RALPH: Well, they cut down the trees - let's say, for example, like an organization, you know, NGO comes in and says, hey, we need a shelter for our people.

CONAN: Oh, I see. So, for wood to build shelters.

RALPH: Yeah. So what they'll do - there's a depletion of the natural resources, because a lot of times, people come in with pockets full of money instead of in-kind resources.

CONAN: Yeah.

RALPH: And that causes environmental problems. And this is the third one - is the social factors. Coming in with a comprehensive life-size framework saying, okay, at this phase of the operations, we're in response mode. At this phase of the operations, we need to transition towards recovery mode. It's the best way to handle emergency management. And while you're doing that transition from response to recovery, think about mitigation. And mitigation in the terms of not, you know, reducing CO2 emissions, which is...

CONAN: Right.

RALPH: ...global warming mitigation. I'm talking about mitigation with emergency management, about, okay, what type of structures need to be built. When the next...

CONAN: Next phase.

RALPH: ...disaster occurs.

CONAN: Yeah. Okay. Ralph, thanks very much for your expertise. We appreciate it.

RALPH: Oh, and I also want to say - I mean, I'm also Catholic and I appreciate the works, you know, that the father and the other gentleman has done in everything. But I would - but my last recommendation is to look at Muhammad Yunus's book, "Creating A World Without Poverty." But instead of concentrating on marginalized women, one of the biggest things is not concentrating on marginalized young men. And they are the ones who need the jobs and the employment in the state (unintelligible) the most.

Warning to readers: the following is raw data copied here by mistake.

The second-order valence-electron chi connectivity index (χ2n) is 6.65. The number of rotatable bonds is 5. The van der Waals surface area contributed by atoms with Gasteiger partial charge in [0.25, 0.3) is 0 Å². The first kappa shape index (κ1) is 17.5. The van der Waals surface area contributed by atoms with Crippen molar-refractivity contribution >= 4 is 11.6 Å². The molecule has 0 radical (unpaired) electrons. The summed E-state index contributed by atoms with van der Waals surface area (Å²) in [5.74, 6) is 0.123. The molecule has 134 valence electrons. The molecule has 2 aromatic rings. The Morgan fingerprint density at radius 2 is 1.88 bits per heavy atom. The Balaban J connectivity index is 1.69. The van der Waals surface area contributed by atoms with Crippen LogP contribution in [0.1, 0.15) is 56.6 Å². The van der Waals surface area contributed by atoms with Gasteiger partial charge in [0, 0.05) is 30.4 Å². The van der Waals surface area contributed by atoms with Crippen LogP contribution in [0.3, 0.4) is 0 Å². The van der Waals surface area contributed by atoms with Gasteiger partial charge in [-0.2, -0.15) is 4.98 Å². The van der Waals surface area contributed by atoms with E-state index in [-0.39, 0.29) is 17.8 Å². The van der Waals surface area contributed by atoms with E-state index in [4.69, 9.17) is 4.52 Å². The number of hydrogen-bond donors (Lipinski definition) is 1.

CONAN: All right, Ralph.

RALPH: Thank you.

CONAN: Thanks very much for your contribution. I wanted to end with this story, well, not from a disaster but a personal disaster. I am disabled and well-meaning volunteers brought me dinner after a long hospital stay, which I greatly appreciated. But eventually, I had to ask them to please stop bringing meals because cooking for myself was one of the few things I could still do and it gave me a sense of accomplishment. Unfortunately, even though I tried to be tactful, one person was insulted and just didn't understand why I no longer wanted their help. There's a time to help and a time to go. And it's a lesson - another thing we have to think about as we think about the ongoing efforts in Haiti.

Father Ken Gavin, thanks very much for your time today. Appreciate it.

Father GAVIN: You're very welcome, Neal.

CONAN: Father Gavin, national director of the Jesuit Refugee Service USA. He joined us here in Studio 3A. Steve Corbett, thank you very much for your time today.

Ms. CORBETT: All right. Thanks much for having me, Neal.

CONAN: And, again, Steve Corbett joined us by phone from Chattanooga. His book is "When Helping Hurts: How to Alleviate Poverty Without Hurting the Poor." And again, we thank him for his time. Coming up, James Hirsch will join us to talk about his new biography of the great baseball player Willie Mays. Stay with us. I'm Neal Conan. It's TALK OF THE NATION from NPR News.